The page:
So your investments need to be to your risk level, and then you’re going to have to deal with taxes. It was great putting that money away in the 401(k) and not having to pay tax on it when you were 20 and 25 and 30 and 35, but now that you’re taking the money out, it’s coming out as regular income. And taxes are in 2026, we know for a certainty taxes are going to be higher than they are right now, because the tax cuts that we had six years ago are going away starting January 1st, 2026. So your plan needs to address your income for inflation that will last as long as both of you, if you’re married or one of you if you’re single, your investments need to be to your risk level.
Your taxes need to be considered because like a client was in my office yesterday, they have $984,000. Sounds good. It’s all in an IRA. They do not have $984,000 because to spend that money, it’s got to go through the grid of the U.S. tax system and they’re going to lose about 15 to 20% in most cases of that money just to pay the taxes. And then you’ve also, in a permanent retirement blueprint, you’ve got to consider your healthcare because you can have all of the other bases touched and not have your healthcare taken care of. And it can unravel every single thing you’re trying to do financially because your loved ones are going to try to spend everything they can to take care of you. And healthcare, if you’ve not passed that risk off properly to an insurance company to take care of you, you could really be in trouble.
And then let’s talk about those loved ones. How do we leave the money that’s left when we’re done with our retirement blueprint and we exit this life? How do we leave that money to our family? And I don’t mean Uncle Sam and Aunt Iris, IRS, but we leave it to the loved ones that we want the money to go to. That’s what a retirement blueprint is all about. Now, if you’ve got questions about this, how much money do I need to save? Well, it’s not so much the lump sum, but it’s making sure that you’ve got those digits and those things on that retirement blueprint set aside. It’s the income that’s more important than the lump sum.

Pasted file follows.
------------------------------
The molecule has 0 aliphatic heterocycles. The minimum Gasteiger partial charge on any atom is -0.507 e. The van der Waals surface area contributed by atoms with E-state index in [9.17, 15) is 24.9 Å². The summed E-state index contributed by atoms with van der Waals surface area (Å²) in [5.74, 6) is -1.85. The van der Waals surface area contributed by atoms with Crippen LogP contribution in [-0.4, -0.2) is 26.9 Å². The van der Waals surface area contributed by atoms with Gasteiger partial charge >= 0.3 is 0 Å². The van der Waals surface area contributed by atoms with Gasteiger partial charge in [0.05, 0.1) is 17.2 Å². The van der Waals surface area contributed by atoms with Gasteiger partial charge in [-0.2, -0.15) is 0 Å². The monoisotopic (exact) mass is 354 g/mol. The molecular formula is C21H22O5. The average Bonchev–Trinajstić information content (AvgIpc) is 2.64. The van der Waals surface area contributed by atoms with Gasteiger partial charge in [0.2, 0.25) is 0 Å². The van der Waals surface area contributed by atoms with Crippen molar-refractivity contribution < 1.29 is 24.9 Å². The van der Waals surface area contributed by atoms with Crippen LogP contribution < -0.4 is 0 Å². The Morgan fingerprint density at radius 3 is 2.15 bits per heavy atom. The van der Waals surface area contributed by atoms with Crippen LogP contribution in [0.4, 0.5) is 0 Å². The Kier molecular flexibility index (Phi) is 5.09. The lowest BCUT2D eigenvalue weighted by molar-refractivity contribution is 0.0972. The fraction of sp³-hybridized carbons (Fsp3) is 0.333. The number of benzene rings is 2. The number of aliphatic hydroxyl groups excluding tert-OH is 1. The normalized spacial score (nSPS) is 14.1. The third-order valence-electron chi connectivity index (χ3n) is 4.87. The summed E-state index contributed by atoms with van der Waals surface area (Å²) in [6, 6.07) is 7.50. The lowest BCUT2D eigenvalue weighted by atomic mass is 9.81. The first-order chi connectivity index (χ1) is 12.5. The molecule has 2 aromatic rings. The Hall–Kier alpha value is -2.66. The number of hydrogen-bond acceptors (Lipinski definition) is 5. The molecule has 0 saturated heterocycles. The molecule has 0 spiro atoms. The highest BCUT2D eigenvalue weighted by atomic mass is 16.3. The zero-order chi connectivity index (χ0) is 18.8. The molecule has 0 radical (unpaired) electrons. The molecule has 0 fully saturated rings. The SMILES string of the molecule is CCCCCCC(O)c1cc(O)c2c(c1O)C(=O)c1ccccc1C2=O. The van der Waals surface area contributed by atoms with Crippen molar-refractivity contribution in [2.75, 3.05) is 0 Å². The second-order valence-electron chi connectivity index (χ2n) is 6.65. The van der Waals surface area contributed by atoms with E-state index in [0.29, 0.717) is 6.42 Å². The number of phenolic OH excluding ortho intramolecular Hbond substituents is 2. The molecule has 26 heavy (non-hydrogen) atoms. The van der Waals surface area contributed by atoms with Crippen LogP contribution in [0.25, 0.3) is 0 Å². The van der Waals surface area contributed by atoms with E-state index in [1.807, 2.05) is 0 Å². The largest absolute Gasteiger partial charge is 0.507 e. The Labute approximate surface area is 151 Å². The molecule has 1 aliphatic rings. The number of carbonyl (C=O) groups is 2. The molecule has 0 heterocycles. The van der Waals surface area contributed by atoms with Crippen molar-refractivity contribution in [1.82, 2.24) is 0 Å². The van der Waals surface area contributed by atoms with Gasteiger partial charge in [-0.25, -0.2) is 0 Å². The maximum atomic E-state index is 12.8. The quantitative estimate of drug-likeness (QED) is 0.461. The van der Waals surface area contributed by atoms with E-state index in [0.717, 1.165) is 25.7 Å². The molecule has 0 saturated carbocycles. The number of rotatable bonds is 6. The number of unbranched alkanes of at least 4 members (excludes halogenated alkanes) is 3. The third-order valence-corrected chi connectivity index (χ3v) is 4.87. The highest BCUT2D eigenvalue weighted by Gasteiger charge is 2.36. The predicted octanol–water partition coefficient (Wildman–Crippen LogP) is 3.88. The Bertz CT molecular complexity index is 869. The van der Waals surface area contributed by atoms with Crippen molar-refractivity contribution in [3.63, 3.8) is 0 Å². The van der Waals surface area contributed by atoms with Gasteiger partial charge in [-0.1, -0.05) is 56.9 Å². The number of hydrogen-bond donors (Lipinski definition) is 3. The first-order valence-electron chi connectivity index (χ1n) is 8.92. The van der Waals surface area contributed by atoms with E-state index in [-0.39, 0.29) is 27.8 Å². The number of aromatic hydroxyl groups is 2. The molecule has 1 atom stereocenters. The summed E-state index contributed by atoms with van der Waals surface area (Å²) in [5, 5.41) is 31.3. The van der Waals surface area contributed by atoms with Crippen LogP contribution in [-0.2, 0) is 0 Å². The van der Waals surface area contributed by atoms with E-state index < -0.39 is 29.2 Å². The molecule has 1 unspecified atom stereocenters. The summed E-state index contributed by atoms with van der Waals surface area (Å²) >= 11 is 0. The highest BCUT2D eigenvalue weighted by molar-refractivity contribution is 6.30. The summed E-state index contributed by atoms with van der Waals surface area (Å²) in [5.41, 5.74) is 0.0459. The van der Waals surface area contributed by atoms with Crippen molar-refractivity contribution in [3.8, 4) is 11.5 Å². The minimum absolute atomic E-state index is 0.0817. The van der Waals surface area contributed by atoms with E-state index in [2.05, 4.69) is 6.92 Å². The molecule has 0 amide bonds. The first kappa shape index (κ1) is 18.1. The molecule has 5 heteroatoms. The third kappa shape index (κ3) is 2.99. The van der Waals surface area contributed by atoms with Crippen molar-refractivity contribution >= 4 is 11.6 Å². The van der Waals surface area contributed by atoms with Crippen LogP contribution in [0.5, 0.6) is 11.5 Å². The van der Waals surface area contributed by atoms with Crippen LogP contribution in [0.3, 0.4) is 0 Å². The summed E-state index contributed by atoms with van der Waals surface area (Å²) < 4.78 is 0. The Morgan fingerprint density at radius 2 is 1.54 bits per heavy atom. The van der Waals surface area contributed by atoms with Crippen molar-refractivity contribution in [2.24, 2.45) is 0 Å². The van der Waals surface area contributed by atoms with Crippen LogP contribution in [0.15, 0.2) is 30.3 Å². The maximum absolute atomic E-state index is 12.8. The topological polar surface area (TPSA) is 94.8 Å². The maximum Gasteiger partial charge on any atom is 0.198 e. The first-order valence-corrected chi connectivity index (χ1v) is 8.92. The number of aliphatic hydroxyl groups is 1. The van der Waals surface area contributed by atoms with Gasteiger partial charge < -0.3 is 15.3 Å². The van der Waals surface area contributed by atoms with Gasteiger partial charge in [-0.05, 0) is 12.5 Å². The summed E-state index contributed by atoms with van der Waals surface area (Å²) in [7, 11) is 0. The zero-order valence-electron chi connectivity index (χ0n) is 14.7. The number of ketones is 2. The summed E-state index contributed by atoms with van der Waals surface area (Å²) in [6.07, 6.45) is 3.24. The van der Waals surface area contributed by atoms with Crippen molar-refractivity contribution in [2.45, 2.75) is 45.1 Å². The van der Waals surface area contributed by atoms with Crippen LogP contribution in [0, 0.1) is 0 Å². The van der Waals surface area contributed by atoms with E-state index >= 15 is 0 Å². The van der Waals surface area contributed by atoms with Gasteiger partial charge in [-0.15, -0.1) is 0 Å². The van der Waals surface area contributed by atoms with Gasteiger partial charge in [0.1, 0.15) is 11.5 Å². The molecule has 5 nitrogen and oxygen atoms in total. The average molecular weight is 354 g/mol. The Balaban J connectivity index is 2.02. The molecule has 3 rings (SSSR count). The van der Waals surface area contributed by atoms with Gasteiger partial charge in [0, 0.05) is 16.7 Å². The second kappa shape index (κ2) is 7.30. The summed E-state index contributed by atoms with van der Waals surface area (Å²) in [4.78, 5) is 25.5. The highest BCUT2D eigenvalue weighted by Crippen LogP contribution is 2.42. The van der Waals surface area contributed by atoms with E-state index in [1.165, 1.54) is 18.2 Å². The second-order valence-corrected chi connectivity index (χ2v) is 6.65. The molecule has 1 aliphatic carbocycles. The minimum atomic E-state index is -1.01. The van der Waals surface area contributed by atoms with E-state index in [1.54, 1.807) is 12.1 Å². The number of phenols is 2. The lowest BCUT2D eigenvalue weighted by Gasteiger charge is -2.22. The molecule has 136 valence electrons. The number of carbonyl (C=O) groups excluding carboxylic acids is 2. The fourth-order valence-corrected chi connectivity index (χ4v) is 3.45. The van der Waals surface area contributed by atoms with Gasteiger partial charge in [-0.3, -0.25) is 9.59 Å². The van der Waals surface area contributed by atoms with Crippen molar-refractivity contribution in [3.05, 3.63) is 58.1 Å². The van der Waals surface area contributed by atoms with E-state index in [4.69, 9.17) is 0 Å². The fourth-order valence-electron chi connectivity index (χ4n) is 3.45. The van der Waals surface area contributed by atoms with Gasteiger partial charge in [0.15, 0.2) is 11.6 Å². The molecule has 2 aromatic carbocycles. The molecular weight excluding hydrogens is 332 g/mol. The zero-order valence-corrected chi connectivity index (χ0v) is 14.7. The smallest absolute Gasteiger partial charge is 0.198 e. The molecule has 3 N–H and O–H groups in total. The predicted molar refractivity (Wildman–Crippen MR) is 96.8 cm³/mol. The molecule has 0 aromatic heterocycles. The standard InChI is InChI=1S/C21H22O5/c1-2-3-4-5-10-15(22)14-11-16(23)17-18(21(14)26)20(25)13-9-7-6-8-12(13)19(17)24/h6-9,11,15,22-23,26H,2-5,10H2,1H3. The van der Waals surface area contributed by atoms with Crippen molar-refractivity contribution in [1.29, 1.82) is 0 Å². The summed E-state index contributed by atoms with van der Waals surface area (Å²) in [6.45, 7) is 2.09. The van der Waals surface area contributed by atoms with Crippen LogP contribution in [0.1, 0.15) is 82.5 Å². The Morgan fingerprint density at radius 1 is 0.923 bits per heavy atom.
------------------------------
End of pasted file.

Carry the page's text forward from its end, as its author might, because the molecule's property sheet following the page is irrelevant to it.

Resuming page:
For instance, we’ve had people in our office who’ve had over $3 million and they were in trouble for retirement. And we’ve had people in our office who have $180,000 and they’re pretty secure in retirement because the people who have $180,000 aren’t used to spending $32,000 a month. Like the people who have $3 million. $32,000 a month will eat into $3 million a lot faster than $500 a month will eat into $180,000. So it’s your income and what you need for income and where that income is coming from that’s far more important in retirement than your lump sum. How much money do you need to save for retirement? That all depends. It all depends on your particular blueprint. You want one? Let us know email@example.com, M-O-S-L-E-Y.
You can call us at (714) 421-4288. If you’ve got a question, shoot it to us firstname.lastname@example.org. We’ll be glad to answer it. If you like this podcast, if you like this YouTube, send it to somebody else. Subscribe to it, like it, give us a good review. All of those things help us get the word out to more people that we can help you build a plan that will give you a great deal of ability to sleep at night in retirement and not worry about running out of money.